Old school or new?
Math teachers debate best methods as scores fall
Don’t get math teachers started on best teaching practices.
The discussions are emotional, heated and they don’t agree on much _ except that Canadian kids are falling behind their peers in other countries, and there’s no clear solution.
There are generally two camps: those in favour of the oldschool method to lecture kids with a “drill-and-kill’’ format that preaches practice, and another, ever-growing group that believes a more creative approach is needed to engage students.
At a recent event in Toronto, dozens of teachers waited in line to take selfies with math-teaching celebrity Dan Meyer, delaying his keynote talk at the Ontario Association for Mathematics Education conference. He is part of the new-school camp.
His approach is simple, Meyer says on the phone from California, where he’s a math education researcher at Stanford University.
He presents a problem at the start of class, and lets the students try to figure it out. Hopefully, he says, the students will struggle.
“That initial moment of struggle prepares them for what they’ll learn later,’’ he says.
Meyer cites several studies that back up his ideas, including one from Manu Kapur, a professor at Nanyang Technological University in Singapore. Kapur’s study shows students who are given a problem to solve on their own _ before instruction from a teacher _ outperform students who are given the traditional lecturing style.
The technique is in the early stages of implementation across Ontario, according to Sheena Agius, a math coach who helps teachers with the new method in the Dufferin-Peel Catholic District School Board.
Just like all other boards in Ontario, it is moving away from rote learning to try to get students to understand math at a deeper, more conceptual level.
“Just because we’re doing it, doesn’t mean we’re doing it well yet,’’ she says. “But it’s a learning process for teachers and that will come.’’
Meyer has many acolytes, such as Paul Alves, president of the Ontario Association for Mathematics Education and a high school math teacher at Fletcher’s Meadow Secondary School in Brampton, Ont., northwest of Toronto.
“Teachers are really engaged by the way (Meyer) teaches math because when they try it they see the same thing _ the excitement students have to do the math _ and it changes the classroom. It invigorates it and energizes it, which wasn’t the case before,’’ Alves says.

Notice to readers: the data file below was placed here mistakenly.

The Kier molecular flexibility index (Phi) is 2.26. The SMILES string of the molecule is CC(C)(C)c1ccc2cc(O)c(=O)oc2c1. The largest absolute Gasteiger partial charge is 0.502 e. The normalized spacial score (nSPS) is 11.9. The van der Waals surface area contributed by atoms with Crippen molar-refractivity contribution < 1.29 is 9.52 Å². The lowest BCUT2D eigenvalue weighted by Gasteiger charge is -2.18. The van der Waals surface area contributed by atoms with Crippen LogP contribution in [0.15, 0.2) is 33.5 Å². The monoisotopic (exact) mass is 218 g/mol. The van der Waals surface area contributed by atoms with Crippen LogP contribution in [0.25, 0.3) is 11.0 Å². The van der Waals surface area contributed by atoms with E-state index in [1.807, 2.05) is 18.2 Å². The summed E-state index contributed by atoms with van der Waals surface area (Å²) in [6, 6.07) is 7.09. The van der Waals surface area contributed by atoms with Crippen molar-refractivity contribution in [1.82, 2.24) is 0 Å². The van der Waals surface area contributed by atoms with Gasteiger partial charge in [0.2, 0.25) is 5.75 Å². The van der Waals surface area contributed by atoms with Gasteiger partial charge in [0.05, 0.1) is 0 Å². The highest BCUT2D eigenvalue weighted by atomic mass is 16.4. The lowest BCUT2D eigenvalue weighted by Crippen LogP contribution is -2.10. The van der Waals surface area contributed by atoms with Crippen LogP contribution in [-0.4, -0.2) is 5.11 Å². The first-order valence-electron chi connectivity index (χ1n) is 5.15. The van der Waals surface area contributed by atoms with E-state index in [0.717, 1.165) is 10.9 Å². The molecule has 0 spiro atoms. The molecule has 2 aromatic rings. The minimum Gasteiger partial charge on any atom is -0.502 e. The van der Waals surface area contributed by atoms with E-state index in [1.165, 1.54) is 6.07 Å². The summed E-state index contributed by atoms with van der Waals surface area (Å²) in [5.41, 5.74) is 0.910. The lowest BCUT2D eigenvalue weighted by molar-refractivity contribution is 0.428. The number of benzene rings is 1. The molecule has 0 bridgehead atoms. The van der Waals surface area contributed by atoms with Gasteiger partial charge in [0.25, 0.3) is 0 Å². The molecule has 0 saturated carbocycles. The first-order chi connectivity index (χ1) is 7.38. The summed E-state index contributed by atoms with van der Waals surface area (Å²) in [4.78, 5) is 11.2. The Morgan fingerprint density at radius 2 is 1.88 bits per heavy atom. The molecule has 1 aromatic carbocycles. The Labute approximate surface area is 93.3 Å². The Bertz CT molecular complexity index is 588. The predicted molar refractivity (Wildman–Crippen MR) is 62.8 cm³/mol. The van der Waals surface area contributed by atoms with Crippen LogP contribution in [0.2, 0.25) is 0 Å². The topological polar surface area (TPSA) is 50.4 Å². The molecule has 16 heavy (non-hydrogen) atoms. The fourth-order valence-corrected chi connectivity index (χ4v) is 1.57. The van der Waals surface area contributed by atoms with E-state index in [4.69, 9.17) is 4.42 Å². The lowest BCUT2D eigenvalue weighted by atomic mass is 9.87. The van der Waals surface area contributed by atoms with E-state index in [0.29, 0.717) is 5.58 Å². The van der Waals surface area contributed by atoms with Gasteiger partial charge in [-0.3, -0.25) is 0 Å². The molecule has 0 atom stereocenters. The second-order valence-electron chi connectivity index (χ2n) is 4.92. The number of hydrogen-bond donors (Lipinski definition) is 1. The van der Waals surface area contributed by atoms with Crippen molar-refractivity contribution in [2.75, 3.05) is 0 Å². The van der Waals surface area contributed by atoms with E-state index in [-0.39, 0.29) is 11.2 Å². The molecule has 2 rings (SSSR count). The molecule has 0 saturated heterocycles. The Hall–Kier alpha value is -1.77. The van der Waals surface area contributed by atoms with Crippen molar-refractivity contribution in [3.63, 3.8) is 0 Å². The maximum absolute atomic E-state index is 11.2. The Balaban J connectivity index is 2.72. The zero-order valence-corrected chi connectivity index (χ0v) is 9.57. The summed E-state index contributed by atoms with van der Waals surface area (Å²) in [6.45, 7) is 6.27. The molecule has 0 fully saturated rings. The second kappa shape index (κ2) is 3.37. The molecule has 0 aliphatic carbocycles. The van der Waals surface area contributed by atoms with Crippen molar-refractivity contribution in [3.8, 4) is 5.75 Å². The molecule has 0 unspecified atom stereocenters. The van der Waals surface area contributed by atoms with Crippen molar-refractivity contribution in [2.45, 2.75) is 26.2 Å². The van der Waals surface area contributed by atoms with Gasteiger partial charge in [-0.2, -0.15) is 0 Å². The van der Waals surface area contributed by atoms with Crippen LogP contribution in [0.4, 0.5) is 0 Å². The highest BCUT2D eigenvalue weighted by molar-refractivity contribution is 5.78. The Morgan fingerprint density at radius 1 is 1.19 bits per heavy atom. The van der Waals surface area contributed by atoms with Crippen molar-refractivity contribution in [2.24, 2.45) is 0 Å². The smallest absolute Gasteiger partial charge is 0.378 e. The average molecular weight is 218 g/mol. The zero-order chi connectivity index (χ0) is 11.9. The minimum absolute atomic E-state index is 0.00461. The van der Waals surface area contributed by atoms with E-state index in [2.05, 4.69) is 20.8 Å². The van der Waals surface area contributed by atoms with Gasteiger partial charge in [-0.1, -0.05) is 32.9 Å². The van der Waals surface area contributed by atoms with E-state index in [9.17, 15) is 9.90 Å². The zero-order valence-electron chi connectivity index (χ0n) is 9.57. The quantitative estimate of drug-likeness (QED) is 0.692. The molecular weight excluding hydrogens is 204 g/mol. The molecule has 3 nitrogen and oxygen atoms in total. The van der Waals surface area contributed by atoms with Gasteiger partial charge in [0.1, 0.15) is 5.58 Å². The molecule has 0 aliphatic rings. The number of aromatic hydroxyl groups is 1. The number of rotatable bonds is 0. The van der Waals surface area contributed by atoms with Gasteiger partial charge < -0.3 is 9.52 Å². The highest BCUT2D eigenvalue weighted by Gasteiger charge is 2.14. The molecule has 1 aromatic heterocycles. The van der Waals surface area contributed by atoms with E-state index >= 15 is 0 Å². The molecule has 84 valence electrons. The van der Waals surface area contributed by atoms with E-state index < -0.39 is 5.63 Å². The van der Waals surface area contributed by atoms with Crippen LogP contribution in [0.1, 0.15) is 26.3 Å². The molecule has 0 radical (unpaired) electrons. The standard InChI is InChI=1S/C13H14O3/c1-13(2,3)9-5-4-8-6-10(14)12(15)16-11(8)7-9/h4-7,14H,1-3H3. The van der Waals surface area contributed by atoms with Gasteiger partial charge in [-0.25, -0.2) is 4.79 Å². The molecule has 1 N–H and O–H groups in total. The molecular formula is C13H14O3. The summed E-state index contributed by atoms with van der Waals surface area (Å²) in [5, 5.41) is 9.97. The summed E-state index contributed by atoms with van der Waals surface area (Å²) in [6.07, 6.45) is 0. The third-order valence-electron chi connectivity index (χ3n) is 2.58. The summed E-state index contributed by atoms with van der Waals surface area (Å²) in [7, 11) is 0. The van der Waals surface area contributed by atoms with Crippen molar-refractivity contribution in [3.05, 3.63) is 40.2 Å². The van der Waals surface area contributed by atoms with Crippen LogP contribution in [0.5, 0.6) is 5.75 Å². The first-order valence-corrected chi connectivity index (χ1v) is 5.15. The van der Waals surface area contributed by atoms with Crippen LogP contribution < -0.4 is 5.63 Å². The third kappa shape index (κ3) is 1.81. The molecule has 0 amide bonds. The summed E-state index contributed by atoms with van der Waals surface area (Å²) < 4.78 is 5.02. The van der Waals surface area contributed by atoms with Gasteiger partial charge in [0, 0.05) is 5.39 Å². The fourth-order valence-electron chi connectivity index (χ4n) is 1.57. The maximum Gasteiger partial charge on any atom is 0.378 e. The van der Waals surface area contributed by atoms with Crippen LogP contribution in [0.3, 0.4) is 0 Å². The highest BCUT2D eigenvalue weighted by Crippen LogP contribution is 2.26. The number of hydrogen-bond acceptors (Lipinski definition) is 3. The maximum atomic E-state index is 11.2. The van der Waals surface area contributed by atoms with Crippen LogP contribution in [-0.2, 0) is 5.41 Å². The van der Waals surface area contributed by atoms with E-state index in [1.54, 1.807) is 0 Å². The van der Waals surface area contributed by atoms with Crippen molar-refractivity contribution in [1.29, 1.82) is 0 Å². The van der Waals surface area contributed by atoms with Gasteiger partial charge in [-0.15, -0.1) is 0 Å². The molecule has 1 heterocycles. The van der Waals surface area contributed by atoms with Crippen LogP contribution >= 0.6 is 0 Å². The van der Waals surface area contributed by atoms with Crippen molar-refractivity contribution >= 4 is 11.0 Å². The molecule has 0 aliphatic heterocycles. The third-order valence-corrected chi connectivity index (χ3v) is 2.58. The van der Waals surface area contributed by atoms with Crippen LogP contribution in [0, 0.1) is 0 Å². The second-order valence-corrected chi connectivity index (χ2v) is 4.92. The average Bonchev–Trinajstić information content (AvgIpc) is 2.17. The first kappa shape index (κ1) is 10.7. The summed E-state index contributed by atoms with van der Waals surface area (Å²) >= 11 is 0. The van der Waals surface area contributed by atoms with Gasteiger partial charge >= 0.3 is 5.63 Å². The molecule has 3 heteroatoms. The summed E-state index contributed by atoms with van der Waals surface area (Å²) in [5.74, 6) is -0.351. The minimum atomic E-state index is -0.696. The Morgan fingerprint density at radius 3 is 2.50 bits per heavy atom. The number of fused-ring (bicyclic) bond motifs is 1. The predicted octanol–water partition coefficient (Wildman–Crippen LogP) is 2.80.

That engagement is priceless, Alves says.
He says a teacher at another school dove headfirst into the new-school method for his Grade 9 applied math class. The class, he says, jumped from 40 per cent on the provincial tests using the old method to 70 per cent after implementing the new one.
Yet both Meyer and Alves say they aren’t advocating abandoning the classic “chalk-and-talk’’ style.
“At some point I need to know that kids can factor a quadratic equation, and sometimes you have to practise that skill to get good at it,’’ Alves says.
On the other side of the dividing line, old-school math teachers are just as vociferous.
Anna Stokke, a math professor at the University of Winnipeg, is a staunch defender of lecturing and practice.
She recently published a report with the C.D. Howe Institute that showed Canadian students’ math performance in international exams declined between 2003 and 2012.
Stokke blames the decline on the style promoted by Meyer, which she dubs “discovery-based learning.’’
“A direct method is a more effective way to teach,’’ she says.
“So guys like Dan Meyer will say, ‘We’re going to spend the next week building a birdhouse and you’ll need to use measurements to figure out dimensions,’ and the kids will learn about area and volume and all that. Then a week goes by and what have you learned? How to build a birdhouse.’’
Math teacher Paul Alves holds a visual learning aid as he sits below a traditional math equation on a classroom’s chalk board at Fletcher’s Meadow Secondary School in Brampton, Ont., on Wednesday.